I use photography to document cultural landscapes and the resultant physical form. I am a self-taught, introduced to the medium while in graduate school and studying the works of J.B. Jackson. I believe photography and drawings of landscapes reveal how physical form (the built environment) is driven by culture as well as reveal the influence resultant form has on inhabitants. Resource exploitation, racial segregation, and a materially obsessed capitalist cultures all become self-fulfilling prophecies their built form steering culture in a psychology of landscape.
l am still a beginner to the medium, learning to understand the basics of exposure aperture and lens selection. Most of the time I shoot manully as it forces me to think about exposure and depth of field making it intuitive. Some of my inspirations are Walker Evans, Robert Capa, Diane Arbus and William Allard.
I use the Fuji XPro and their fixed x series lenses- 16/23/35/56. Fuji’s system is small weatherproof and very durable. It's sensor captures a gorgeous spectrum of color.
Seasonally I work as a mountain guide in the San Juan mountains of Colorado between 10 and 14 thousand feet in elevation so my camera must fit in a backpack, be lightweight and work in any weather condition. Also critical the Fuji system is very usable by horseback.
Digitally I keep things minimal using an iPad pro, editing kept to a minimum with Lightroom. With the iPad I've found I can use open source software, Jekyll and Github to maintain this page to record my ideas. The core idea is be mobile and self reliant, not needing electricity except what a backpack based solar unit can provide and avoid the use of a laptop or desktop. If I can't do all I need to do on the hood of my truck or trail then it doesnt work.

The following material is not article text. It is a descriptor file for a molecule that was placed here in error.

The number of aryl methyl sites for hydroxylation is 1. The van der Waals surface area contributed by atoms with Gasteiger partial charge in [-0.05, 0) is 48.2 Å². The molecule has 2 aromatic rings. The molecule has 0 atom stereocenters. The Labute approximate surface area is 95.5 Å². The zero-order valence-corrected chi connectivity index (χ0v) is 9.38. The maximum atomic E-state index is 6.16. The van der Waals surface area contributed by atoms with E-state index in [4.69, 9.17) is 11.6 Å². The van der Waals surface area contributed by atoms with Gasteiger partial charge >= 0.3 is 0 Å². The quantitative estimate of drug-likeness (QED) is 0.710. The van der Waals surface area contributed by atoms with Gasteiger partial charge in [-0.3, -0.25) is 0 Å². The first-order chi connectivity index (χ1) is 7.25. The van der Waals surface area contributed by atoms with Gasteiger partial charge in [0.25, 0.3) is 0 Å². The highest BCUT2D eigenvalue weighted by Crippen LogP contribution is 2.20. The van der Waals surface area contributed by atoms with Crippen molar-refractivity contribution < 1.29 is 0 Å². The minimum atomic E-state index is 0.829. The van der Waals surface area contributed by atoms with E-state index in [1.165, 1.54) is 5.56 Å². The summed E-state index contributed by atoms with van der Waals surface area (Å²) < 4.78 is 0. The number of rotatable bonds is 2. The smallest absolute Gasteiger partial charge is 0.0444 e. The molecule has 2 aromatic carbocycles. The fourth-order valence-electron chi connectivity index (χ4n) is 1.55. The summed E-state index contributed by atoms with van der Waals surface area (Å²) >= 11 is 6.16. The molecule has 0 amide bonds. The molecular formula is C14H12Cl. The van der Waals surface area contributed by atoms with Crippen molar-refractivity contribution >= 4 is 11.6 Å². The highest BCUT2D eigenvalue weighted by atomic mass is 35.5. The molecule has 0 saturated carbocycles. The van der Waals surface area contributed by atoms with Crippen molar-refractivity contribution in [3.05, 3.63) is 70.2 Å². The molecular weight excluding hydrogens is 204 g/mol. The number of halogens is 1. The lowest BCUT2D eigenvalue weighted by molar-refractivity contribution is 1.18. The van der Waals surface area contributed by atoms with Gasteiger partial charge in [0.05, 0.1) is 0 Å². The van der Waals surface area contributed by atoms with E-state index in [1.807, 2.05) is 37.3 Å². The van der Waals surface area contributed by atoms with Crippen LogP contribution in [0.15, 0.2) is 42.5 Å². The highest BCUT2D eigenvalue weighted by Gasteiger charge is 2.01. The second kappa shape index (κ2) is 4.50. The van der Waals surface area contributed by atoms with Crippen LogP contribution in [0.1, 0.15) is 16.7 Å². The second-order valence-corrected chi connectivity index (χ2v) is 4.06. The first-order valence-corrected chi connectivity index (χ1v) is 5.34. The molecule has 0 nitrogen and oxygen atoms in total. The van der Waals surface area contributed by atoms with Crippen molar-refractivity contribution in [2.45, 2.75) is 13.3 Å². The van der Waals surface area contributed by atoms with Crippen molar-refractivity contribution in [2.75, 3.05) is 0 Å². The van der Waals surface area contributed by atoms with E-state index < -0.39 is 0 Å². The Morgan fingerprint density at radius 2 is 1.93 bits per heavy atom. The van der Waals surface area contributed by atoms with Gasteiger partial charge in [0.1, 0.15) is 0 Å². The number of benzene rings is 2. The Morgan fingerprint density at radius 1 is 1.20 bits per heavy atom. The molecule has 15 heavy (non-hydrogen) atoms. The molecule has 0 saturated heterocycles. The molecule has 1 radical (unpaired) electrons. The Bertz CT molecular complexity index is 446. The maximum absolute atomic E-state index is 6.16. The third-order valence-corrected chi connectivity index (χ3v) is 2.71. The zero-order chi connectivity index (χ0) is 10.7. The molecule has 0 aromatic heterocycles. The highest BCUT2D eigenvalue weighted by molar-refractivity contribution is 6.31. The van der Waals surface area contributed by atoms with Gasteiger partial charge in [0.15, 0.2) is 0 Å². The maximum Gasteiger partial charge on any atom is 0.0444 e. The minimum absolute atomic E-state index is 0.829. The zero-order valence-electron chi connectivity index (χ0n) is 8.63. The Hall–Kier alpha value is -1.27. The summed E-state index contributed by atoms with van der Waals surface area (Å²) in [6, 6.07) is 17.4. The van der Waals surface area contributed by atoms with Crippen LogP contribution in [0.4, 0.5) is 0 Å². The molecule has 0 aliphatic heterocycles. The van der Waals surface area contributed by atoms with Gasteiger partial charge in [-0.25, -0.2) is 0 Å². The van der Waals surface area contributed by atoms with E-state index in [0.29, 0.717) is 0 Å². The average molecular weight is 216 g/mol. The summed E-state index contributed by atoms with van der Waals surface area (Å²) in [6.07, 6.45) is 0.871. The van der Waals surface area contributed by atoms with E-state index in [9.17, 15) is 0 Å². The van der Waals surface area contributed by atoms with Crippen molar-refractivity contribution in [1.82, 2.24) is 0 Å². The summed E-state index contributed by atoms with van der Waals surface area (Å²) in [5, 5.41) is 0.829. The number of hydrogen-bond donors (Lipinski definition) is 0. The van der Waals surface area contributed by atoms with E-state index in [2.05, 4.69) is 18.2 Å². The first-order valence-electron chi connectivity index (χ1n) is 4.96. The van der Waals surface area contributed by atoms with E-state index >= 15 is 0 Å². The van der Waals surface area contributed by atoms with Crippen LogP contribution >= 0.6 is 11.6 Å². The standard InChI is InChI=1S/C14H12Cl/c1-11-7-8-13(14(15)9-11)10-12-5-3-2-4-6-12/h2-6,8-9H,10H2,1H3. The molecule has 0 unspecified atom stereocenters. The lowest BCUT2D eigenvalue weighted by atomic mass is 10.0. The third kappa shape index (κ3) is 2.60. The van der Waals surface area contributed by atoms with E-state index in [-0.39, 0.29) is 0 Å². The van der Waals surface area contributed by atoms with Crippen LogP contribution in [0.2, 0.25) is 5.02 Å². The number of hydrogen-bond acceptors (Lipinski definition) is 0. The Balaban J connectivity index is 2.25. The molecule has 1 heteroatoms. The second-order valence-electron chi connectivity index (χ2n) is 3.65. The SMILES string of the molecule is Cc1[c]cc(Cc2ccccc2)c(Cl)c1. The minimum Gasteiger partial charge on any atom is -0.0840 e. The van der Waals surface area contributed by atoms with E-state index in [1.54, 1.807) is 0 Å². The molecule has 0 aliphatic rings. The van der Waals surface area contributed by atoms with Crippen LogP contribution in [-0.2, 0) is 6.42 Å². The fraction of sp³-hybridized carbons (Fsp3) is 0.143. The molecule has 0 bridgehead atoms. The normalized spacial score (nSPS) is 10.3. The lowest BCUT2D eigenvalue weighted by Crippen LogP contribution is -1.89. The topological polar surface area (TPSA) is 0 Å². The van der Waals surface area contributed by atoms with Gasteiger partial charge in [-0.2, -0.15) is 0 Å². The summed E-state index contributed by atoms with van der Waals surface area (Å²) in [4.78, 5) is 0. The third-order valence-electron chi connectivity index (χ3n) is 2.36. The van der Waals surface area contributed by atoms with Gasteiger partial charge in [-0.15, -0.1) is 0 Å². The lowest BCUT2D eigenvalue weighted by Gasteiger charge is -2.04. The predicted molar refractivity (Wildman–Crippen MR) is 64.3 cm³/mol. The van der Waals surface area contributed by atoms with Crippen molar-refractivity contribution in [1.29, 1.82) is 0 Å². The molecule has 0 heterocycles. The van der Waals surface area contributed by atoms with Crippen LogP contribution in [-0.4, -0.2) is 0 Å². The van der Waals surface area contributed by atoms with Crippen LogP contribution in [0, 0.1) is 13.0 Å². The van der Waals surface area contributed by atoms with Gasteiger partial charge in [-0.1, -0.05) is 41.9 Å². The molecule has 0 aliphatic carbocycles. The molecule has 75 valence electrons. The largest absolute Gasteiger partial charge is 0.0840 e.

For a tutorial on how I set my system up click here.
In 2016 I filmed several interviews in “No Man’s Land” a documentary about the armed takeover of the Malheur National Wildlife Refuge in Oregon to protest a ranching family’s incarceration. The film was nominated for the Best Documentary at the Denver International Film Festival 2017, and nominated Best Documentary Feature at the Tribeca Film Festival in 2017. It was awarded the Best Documentary Film at the Gasparilla International Film Festival in 2018.
In 2014 Awarded the Zilphea Horton Grant by the Highlander Foundation.
This was used to research and document victims in a community ranked by Harvard's Center for Government Ethics as one of the most corrupt in the nation - Alabama’s 20th judicial district. A book of these photographs, “Save the Kennys” is forthcoming.
My research interest is documenting cultural landscapes, the resultant culture formed and how that specifically creates myth.
Harvard University, English Literature, 2013. Auburn University, Masters Landscape Architecture, 2008. Auburn University, BS Architecture 1998. Auburn University, BA Environmental Design 1990.